In contrast, a supervisor who believes in a just culture realizes that more than 90 percent of the time people are set up to fail (by error traps) or are influenced to take a risk (by a perception, habit, obstacle or barrier). This supervisor realizes that truly reckless behavior rarely happens.
His focus in a safety conversation is to actively listen for influences and error traps. The employee’s behavior is identified as reckless only when there is a choice to consciously disregard a substantial and unjustifiable risk. Reckless behaviors exist in the industrial world, but they happen only occasionally.
A supervisor who expects to maintain control takes actions that are directed toward compliance. These are typically some form of re-training, warning, counseling, or discipline.
In a culture of compliance, supervisors assume that people should perform work using standard procedures and abide by the safety rules. If they do not, then they need to be held accountable.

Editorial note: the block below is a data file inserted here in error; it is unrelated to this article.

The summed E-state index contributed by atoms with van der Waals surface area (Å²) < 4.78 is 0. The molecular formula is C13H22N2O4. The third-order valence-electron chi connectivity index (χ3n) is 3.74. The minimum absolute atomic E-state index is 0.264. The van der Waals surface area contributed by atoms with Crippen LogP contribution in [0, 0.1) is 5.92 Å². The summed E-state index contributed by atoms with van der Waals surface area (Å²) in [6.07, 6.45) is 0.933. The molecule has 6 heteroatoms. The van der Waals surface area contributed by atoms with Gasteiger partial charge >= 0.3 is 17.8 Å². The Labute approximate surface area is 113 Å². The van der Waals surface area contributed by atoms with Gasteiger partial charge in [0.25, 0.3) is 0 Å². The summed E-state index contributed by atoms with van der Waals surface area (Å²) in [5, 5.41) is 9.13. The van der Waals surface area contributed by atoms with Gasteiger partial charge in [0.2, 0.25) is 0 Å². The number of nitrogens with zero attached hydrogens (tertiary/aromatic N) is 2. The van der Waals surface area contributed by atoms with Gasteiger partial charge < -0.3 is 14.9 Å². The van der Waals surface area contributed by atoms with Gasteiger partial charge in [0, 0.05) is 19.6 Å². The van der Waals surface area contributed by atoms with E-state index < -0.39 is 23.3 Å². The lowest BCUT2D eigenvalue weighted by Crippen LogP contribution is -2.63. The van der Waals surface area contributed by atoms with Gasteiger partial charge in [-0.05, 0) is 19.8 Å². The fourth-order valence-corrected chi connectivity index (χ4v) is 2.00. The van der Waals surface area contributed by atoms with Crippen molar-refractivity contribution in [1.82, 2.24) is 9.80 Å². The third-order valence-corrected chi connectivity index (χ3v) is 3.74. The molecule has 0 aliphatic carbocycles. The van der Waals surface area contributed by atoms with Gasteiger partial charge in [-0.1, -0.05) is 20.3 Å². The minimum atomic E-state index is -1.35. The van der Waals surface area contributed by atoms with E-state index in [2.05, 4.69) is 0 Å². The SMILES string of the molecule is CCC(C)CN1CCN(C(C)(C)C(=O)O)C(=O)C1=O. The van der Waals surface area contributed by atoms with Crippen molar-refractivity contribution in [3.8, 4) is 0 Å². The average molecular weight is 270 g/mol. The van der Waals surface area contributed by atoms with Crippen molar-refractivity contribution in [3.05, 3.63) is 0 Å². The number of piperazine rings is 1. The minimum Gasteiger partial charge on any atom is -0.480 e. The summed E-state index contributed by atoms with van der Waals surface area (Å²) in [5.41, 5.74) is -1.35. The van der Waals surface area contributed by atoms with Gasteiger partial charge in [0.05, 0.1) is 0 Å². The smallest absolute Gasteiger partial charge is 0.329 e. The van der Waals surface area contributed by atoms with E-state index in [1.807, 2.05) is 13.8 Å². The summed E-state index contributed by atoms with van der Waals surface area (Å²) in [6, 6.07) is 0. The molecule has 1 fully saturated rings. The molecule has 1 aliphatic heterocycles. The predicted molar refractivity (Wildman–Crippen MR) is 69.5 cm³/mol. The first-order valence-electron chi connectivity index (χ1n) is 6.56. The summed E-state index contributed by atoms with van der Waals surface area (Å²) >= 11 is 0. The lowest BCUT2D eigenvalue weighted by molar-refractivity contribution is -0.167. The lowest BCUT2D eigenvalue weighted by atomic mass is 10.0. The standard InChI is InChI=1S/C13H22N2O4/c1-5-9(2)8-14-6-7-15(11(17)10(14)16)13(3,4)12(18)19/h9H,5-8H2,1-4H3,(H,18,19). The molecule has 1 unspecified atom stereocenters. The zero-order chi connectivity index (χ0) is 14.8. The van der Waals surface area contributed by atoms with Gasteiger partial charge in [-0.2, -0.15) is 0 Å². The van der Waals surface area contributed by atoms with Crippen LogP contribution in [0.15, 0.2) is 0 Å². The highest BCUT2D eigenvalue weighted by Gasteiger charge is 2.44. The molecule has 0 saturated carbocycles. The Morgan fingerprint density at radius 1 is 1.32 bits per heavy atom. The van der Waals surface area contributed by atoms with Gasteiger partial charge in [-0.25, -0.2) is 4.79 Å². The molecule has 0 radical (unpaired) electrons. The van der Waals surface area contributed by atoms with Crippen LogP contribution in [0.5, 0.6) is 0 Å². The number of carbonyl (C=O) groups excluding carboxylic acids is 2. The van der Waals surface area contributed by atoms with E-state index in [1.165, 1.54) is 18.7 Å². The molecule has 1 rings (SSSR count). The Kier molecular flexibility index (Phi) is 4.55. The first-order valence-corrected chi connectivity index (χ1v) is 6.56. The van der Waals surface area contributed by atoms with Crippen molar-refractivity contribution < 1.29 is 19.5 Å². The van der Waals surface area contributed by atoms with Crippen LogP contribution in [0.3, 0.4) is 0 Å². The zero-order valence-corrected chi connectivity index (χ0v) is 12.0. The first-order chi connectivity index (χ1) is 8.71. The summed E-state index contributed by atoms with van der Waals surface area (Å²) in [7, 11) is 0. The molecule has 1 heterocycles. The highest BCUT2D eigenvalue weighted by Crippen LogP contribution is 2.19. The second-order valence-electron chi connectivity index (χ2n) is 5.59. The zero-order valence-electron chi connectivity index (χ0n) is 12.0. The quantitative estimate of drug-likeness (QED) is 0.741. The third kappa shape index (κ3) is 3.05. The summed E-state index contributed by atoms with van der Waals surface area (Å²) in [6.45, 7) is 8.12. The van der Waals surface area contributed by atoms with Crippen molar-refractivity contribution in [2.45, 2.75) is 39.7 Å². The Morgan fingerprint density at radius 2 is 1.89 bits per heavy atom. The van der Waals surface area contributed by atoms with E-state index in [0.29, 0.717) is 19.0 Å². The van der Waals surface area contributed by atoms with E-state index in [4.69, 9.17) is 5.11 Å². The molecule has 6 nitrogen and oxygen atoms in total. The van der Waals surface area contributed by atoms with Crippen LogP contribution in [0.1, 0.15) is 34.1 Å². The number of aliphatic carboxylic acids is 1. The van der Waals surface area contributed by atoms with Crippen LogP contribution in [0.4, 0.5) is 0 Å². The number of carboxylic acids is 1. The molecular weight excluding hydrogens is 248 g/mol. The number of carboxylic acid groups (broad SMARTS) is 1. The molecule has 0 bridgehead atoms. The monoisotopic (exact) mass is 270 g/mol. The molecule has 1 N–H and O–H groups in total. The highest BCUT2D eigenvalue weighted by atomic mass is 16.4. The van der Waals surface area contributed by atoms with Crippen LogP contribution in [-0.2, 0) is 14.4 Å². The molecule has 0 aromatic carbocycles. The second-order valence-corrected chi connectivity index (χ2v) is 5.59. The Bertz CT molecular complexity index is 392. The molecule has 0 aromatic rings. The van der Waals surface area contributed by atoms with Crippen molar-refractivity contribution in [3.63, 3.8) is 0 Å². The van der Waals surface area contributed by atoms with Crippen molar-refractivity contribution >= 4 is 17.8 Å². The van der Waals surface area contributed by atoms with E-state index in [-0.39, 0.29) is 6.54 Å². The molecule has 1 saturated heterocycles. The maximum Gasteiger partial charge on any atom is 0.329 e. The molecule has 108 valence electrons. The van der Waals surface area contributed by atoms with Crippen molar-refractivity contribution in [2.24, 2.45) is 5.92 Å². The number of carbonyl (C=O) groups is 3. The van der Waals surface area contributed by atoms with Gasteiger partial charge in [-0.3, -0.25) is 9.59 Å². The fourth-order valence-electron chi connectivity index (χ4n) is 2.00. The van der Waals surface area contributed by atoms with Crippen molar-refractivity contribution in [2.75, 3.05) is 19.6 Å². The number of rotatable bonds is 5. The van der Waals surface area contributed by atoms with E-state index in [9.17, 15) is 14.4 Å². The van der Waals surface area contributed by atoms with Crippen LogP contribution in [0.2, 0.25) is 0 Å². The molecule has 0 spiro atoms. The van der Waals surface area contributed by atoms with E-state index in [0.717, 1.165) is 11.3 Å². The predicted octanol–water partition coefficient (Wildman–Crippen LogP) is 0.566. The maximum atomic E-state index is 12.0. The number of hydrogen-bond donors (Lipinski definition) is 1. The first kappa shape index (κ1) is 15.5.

It is a mistake to simply warn, counsel or discipline someone for not using a procedure or following a safety rule without understanding the reason for this decision. There could be hidden organization or process issues that influenced the employee. Sydney Dekker in “The Field Guide to Understanding Human Error” identified numerous reasons for what he termed procedural drift (a mismatch between standard procedures or rules and actual practice that increases over time):
- Rules or procedures may be over-designed and do not match up with the way work is really done.
- There may be conflicting priorities that make it confusing about which procedure is most important.
- Procedures may be vague, poorly written or outdated.
In a culture of commitment, a safety conversation concludes on a very different note. Because the conversation proceeds in a spirit of learning and co-discovery, the actions are built on collaboration.